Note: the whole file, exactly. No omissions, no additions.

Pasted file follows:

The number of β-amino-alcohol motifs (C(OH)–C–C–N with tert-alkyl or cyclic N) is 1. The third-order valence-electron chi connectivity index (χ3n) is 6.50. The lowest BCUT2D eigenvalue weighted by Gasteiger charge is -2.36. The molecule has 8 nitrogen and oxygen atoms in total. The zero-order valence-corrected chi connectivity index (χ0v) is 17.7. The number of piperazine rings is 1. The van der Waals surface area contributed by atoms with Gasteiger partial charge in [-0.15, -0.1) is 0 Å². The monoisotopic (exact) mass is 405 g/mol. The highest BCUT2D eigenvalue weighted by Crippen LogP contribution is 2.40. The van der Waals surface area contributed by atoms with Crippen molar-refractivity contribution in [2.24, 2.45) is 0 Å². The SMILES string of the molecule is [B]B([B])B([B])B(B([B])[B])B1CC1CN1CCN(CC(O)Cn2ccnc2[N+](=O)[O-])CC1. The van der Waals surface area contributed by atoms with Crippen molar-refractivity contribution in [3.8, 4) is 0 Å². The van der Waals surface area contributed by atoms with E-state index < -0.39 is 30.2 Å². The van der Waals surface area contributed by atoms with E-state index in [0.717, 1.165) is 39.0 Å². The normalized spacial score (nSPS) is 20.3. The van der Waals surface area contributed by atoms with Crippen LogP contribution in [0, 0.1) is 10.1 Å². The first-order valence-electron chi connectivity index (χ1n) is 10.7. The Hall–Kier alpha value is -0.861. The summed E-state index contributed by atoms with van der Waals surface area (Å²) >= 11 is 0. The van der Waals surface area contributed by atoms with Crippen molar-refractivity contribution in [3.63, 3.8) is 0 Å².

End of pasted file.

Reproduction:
The number of β-amino-alcohol motifs (C(OH)–C–C–N with tert-alkyl or cyclic N) is 1. The third-order valence-electron chi connectivity index (χ3n) is 6.50. The lowest BCUT2D eigenvalue weighted by Gasteiger charge is -2.36. The molecule has 8 nitrogen and oxygen atoms in total. The zero-order valence-corrected chi connectivity index (χ0v) is 17.7. The number of piperazine rings is 1. The van der Waals surface area contributed by atoms with Gasteiger partial charge in [-0.15, -0.1) is 0 Å². The monoisotopic (exact) mass is 405 g/mol. The highest BCUT2D eigenvalue weighted by Crippen LogP contribution is 2.40. The van der Waals surface area contributed by atoms with Crippen molar-refractivity contribution in [2.24, 2.45) is 0 Å². The SMILES string of the molecule is [B]B([B])B([B])B(B([B])[B])B1CC1CN1CCN(CC(O)Cn2ccnc2[N+](=O)[O-])CC1. The van der Waals surface area contributed by atoms with Crippen molar-refractivity contribution in [3.8, 4) is 0 Å². The van der Waals surface area contributed by atoms with E-state index < -0.39 is 30.2 Å². The van der Waals surface area contributed by atoms with E-state index in [0.717, 1.165) is 39.0 Å². The normalized spacial score (nSPS) is 20.3. The van der Waals surface area contributed by atoms with Crippen LogP contribution in [0, 0.1) is 10.1 Å². The first-order valence-electron chi connectivity index (χ1n) is 10.7. The Hall–Kier alpha value is -0.861. The summed E-state index contributed by atoms with van der Waals surface area (Å²) >= 11 is 0. The van der Waals surface area contributed by atoms with Crippen molar-refractivity contribution in [3.63, 3.8) is 0 Å².